Now the medal was made in 1975. Not to many coins with that date on it or medals. The obverse says American Revolution Bicentennial. Paul Revere.The reverse says Lexington and Concord. The shot heard round the world.. I noticed the initials MG. That was the designer. But who was MG. I could not find it anywhere. So I called the Philadelphia mint. I spoke with a gentleman named Gary.. He said let me have your number and I will get back to you.He did about forty minutes later.. He told me he called Washington archive's and found the information!! Her name as Margret Grigor. A Scottish American born in Scotland in 1912 and died in 1981. She made many famous medals and won awards. See what you can do with a phone call. They were great!! I hope you enjoyed it. Don't believe everything you here or read, be safe be well. By the way Gary and myself spoke for thirty minutes. Research ,I love it!!




Level 3

As I promised earlier, I read this blog. Great that you found out who MG was.


Level 7

I could of written more on this man. Not to be recognized for a.100 years. Allot of what he done was word of mouth. There are allot of facts. But any way you look at it true or not he was a great man. If Longfellow did not write that sonnet we probably would of never here of him. Or if we did not as a father of this country. As far as I'm concerned he is .I'm very happy I found that Medal. Thank you all. Mike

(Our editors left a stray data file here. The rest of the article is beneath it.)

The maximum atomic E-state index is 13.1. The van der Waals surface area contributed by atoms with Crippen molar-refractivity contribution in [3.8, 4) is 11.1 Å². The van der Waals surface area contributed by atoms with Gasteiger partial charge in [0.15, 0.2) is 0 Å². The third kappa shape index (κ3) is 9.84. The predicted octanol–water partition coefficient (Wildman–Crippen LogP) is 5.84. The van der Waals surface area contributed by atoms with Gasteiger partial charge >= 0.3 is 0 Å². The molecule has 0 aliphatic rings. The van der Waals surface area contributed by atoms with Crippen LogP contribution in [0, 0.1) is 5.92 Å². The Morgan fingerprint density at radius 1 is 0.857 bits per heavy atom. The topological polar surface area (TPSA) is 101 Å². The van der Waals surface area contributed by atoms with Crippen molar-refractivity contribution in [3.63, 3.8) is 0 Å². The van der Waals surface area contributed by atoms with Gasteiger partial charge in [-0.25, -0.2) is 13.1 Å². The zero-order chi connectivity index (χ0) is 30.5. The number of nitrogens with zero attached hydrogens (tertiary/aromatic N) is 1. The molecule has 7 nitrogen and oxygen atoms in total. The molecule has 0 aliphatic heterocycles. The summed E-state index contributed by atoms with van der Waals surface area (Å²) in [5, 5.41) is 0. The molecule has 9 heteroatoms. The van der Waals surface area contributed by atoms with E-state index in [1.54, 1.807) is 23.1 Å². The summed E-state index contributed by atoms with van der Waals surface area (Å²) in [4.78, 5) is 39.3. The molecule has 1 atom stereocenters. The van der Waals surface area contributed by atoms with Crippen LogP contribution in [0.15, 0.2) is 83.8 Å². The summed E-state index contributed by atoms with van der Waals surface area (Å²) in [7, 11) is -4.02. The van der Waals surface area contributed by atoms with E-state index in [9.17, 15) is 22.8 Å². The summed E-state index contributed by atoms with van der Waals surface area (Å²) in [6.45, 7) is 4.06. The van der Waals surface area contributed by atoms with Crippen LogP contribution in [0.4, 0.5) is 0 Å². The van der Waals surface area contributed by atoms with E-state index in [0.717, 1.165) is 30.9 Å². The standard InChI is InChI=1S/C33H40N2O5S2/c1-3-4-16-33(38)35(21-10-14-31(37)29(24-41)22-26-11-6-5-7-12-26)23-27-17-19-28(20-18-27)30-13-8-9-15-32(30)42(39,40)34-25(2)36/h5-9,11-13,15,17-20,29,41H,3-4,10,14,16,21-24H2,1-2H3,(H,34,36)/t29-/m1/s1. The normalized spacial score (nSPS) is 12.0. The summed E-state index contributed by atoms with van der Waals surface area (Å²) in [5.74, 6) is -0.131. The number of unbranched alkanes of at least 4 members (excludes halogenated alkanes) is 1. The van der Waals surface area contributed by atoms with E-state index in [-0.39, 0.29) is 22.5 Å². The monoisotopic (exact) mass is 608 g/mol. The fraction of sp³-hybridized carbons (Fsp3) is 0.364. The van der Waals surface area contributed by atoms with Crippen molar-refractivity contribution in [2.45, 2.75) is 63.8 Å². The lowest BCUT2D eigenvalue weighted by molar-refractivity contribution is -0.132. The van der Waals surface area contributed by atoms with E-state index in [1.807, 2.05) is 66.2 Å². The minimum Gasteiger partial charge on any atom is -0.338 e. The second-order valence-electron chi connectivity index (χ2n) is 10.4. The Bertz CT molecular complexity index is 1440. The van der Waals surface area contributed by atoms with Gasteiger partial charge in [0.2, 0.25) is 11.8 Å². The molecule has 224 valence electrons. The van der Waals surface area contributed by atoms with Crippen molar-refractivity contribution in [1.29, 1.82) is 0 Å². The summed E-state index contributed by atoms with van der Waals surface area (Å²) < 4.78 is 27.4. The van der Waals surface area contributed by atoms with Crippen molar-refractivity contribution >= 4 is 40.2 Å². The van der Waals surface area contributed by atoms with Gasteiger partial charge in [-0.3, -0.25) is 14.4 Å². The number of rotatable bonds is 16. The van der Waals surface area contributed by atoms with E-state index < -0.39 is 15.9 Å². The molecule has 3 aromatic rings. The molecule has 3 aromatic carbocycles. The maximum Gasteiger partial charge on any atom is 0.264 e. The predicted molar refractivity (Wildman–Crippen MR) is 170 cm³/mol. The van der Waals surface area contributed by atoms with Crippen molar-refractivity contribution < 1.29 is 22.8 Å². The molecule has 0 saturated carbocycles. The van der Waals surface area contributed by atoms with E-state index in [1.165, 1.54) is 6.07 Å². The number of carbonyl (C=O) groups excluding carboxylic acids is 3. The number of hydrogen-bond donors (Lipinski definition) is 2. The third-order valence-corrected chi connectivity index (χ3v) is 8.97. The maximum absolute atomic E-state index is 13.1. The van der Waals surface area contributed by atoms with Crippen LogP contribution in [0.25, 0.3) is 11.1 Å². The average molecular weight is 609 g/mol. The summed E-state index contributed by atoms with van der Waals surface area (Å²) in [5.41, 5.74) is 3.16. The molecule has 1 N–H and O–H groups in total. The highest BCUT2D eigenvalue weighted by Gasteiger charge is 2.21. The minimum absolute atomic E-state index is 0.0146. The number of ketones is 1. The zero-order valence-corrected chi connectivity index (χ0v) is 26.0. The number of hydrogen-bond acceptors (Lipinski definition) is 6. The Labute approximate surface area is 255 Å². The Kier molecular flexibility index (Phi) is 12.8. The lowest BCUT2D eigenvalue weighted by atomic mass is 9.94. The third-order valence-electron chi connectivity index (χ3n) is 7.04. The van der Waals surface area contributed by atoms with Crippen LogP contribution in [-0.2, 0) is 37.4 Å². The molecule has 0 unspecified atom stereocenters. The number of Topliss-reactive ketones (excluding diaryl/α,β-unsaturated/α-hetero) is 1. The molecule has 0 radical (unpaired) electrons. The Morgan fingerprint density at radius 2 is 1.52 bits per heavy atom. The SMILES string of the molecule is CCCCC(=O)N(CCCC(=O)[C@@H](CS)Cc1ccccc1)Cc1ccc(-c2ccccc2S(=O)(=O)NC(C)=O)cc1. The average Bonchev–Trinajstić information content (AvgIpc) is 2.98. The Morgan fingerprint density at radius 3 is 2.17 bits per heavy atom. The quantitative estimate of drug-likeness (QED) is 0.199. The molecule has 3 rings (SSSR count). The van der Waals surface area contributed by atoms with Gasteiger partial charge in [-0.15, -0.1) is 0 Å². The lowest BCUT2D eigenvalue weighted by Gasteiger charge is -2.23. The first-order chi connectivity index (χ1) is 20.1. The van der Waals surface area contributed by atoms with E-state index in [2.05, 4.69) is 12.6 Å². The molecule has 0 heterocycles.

Level 7

Scratches are from the air tite. The medal is perfect!! In my eyes!


Level 5

Great Blog, yeah, he actually said "The English are coming". They were called many things at that time, but British referred to all people from the British Isles to all commonwealth and colony citizens at that time. During the occupation of Boston, the English soldiers were called "Lobster Backs" because of the Red Uniform w/Black belt they wore crisscrossed over their chest and back. Sorry to carry on, History Buff here. Great Blog and subject, great effort researching the matter. Later!


Level 5